In summer 2012 the emphasis was on high-performance asphalt mixes and placement as crews of Austin Industries — under terrific deadline pressure — laid three courses of critical pavement at the new Circuit of The Americas (COTA) Formula 1 track just southeast of Austin, TX.
Executed in the midst of crews working to erect administration buildings, grandstands, an amphitheater, an observation tower, fences and landscaping, the paving at COTA took a little over four months. Each lift of asphalt was specifically designed to meet the standards of the sanctioning body, the FIA or Fédération Internationale de l’Automobile, and the rigors of the central Texas climate. Specifications demanded that the two top courses be placed in echelon, that is, by multiple pavers at the same time, to eliminate cold joints.
Compaction at the paver was required in advance of the rolling train. For this critical, high-visibility application Austin selected four Super 2100-2 asphalt pavers from Vgele with AB 600-2 TP2 screeds, and a host of Hamm vibratory and pneumatic compactors, including HD+ 90 VV-S rollers with split drums, and the new GRW 280 rubber-tired rollers.
The base course was designed to support the vertical forces of the cars. The binder or intermediate course was designed to support the horizontal forces of the cars during acceleration and breaking, and the wearing course was designed to provide grip at high speeds.
“The overall design of the asphalt mix for the track is crucial to the performance of the car,” said Oscar Rodriguez, Rodriguez Engineering, one of the subcontractors working on the project. ”We worked with Tilke Engineers & Architects, and our asphalt expert, Dr. Rainer Hart, to produce a mix that met their specifications.”
Ground was broken in January 2011. Circuit of The Americas sits on nearly 1,000 acres; 350 of which are the track itself. When construction was completed, COTA will represent a private investment of approximately $400 million.
The 3.4-mile track features 20 turns – some extremely sharp – plus inclines and a straightaway. Width varies from 32 to 52.5 feet and it’s designed to accommodate speeds approaching 200 mph. The maximum change in elevation is nearly 133 ft.
In mid-October 2012, in advance of the first race the weekend of Nov. 16-18, crews were putting the finishing touches on the track, with fresh coats of bright red paint to the edges of the margin. The track’s run-off areas will feature red white and blue stripes to commemorate the American heritage of the circuit.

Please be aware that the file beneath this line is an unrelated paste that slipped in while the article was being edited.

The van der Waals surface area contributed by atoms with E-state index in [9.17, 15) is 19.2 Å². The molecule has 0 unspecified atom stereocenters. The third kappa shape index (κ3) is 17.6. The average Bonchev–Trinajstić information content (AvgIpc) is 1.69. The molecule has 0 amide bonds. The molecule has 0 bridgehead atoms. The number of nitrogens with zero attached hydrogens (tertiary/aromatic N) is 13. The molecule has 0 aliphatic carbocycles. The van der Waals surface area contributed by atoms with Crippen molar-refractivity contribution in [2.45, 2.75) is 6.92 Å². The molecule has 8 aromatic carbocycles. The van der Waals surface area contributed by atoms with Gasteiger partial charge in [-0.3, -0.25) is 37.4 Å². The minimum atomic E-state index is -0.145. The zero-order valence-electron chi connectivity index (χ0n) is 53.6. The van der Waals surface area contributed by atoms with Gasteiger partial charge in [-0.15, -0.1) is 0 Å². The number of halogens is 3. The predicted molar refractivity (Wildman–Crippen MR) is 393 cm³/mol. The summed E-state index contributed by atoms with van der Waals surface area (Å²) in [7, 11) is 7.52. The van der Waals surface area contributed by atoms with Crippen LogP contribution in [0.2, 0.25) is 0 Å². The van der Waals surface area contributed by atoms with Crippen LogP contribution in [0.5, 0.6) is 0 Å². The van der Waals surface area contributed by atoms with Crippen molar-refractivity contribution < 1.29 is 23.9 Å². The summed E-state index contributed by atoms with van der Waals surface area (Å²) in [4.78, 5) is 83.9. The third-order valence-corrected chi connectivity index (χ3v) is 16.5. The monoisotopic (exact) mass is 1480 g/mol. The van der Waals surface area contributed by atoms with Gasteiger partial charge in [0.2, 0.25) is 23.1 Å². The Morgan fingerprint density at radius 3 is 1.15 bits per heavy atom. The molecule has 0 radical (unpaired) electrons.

But all this was possible due to the hard work of Austin crews using high-performance asphalt construction equipment to place bituminous lifts to exacting specifications, under blazing-hot environmental conditions that pushed or exceeded 100° F week after week.
Strict smoothness specs
The combination of strict smoothness specs, a tight schedule, rigorous mix designs, and having to work in the public eye meant a challenging project that would tax the best contractors.
By race day, approximately 700,000 cu. yd. of material will have been used to precisely construct the 3.4-mile track alone. During construction of the entire project, some 3.25 million cu. yd. of earth were moved, enough to fill a 1/3-mile-deep hole the size of a football field.
For the track, the project crew excavated approximately 10 ft. of Texas clay the entire length of the track. A black 30 mil polyethylene liner was then placed along the length of the grade as a separation layer. Then, 7 ft. of sandy, clayey loam select fill, 1.5 ft. of pit-run clayey sand, and 6 in. of crushed recycled concrete aggregate (RCA) was placed with conventional equipment.
This was followed by 6 in. of crushed limestone flex base and 3.1 in. of HMA base course, these layers placed by a single Super 2100-2 paver. The subsequent 2-in. binder course and 1.6-in. wearing course were placed by multiple Super 2100-2 pavers in echelon, resulting in a total asphalt pavement depth of 6.7 in.